Some more words of wisdom from Gary Carter CCO of Freemantle that should have been in a previous post. These are from the final q and a and even though the questions are a little shallow the answers offer a simple ‘manifesto’ for traditional producers looking down into the black hole of digital cross-media entertainment.
How do you change the way you do things?
“That will happen by itself. Really what I am trying to say to you is that there is a distinction to be made between the entertainment that is going to be experienced on other media apart from television. Sooner rather than later I do believe that forms of entertainment will emerge that have little to do with television and a lot to do with the medium that carries them. That’s the particular area that I am interested in. I don’t have any answers though.”
The threshold for tolerance for someone watching a smallish screen form of entertainment vs sitting on your couch with a plasma. Will it be that a 30 minute show will translate to your iPod or do you think audiences not have that kind of patience that we see with a two hour feature film ?
“I have my suspicions that they will only want to consume the 2 hour feature film in certain circumstances on a very small screen or at least versions of it on a very small screen. But that is simply to use all these new devices as a distribution medium for existing content which is perfectly valid but it is not what I am about. I would prefer to think ‘what type of content would make an audience sit and want to watch a small screen for two hours’ if it were possible. But I don’t think it is going to be content that is going to come from a different form.”
What are you trying to develop (paraphrase)?
“I am trying to develop entertainment properties which are in part application and in part content – to the extent I want them more content than application. I am not primarily going into the software business but I do understand that the development of any kind of entertainment, or entertainment form will have to include some kind of software development itself. I am very interested in exploring ways in which audiences can generate their own content and invent their own rules for what they do with material in a given set of circumstances.If you look at Flickr for example, a photographic database on the web, but in my opinion it represents a paradigm for new entertainment. That you may say is surprising. Flickr is a place where amateurs and professionals can store their digital photographs online. It is a huge database but it has two interesting features. First is you can tag your photographs with your memories…and other users can tag with their memories. People started to use it for different things. Firstly it became a community which requires a certain degree of participation in the content. Secondly they started to use it in ways that people hadn’t quite imagined it would be when they first put it up…something else has started to happen. The users themselves are starting to generate their own games out of the rules of flickr. They are starting competitions to tell the best story from photos in flickr. They are starting to elaborate competitions and content of their own by playing with the rules of flickr itself. That for me is the definition of modern entertainment in this environment. The makers of flickr have made a gesture towards the audience, the audience has picked that gesture up and they have started to explore the possibilities. So the people who run flickr rather than being producers of entertainment are more like curators in this kind of environment – and I think that’s very, very significant…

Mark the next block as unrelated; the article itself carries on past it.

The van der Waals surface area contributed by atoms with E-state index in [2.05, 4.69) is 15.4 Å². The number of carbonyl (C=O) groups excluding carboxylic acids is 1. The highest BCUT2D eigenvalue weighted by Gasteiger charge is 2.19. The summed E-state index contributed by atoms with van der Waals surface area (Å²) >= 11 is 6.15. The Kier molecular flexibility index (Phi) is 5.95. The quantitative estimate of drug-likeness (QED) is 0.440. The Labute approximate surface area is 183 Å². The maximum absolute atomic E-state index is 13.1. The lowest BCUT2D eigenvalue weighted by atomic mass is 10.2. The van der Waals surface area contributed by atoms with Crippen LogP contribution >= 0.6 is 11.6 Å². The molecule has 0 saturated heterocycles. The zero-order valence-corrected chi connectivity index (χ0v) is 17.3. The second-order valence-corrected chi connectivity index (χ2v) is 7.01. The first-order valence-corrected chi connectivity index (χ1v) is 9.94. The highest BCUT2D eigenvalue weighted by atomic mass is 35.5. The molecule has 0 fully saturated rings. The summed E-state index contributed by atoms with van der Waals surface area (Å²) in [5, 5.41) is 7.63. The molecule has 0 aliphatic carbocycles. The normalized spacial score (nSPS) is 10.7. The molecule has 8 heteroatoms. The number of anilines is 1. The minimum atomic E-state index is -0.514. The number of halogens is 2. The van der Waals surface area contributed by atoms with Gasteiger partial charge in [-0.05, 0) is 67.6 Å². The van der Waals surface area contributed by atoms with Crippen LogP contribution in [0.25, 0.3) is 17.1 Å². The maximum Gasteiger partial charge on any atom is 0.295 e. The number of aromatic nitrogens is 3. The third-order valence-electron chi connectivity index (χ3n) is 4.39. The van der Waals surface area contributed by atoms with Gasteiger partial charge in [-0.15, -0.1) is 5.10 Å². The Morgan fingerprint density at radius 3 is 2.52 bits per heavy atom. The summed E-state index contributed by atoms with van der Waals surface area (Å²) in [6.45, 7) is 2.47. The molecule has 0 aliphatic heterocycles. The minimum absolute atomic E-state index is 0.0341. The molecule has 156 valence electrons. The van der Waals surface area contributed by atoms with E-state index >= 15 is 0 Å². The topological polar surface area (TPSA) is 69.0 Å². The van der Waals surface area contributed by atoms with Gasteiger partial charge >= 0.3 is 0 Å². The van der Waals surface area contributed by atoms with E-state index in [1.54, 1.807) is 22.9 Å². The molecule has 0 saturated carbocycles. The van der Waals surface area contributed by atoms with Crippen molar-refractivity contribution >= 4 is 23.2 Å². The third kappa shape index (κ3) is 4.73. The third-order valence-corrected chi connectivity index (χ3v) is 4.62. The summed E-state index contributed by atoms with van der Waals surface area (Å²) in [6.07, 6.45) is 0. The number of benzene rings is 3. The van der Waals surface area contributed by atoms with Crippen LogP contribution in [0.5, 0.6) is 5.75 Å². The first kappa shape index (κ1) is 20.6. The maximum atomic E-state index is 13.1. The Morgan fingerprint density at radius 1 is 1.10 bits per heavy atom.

I am not trying to challenge television at its heartland. In fact I am really trying to specifically get away from the conversation about television and what kind of content will be distributed on other technological devices. I think we as people who work in the media industry have to rethink the nature of our engagement with the audience.”
Posted by Gary Hayes ©2006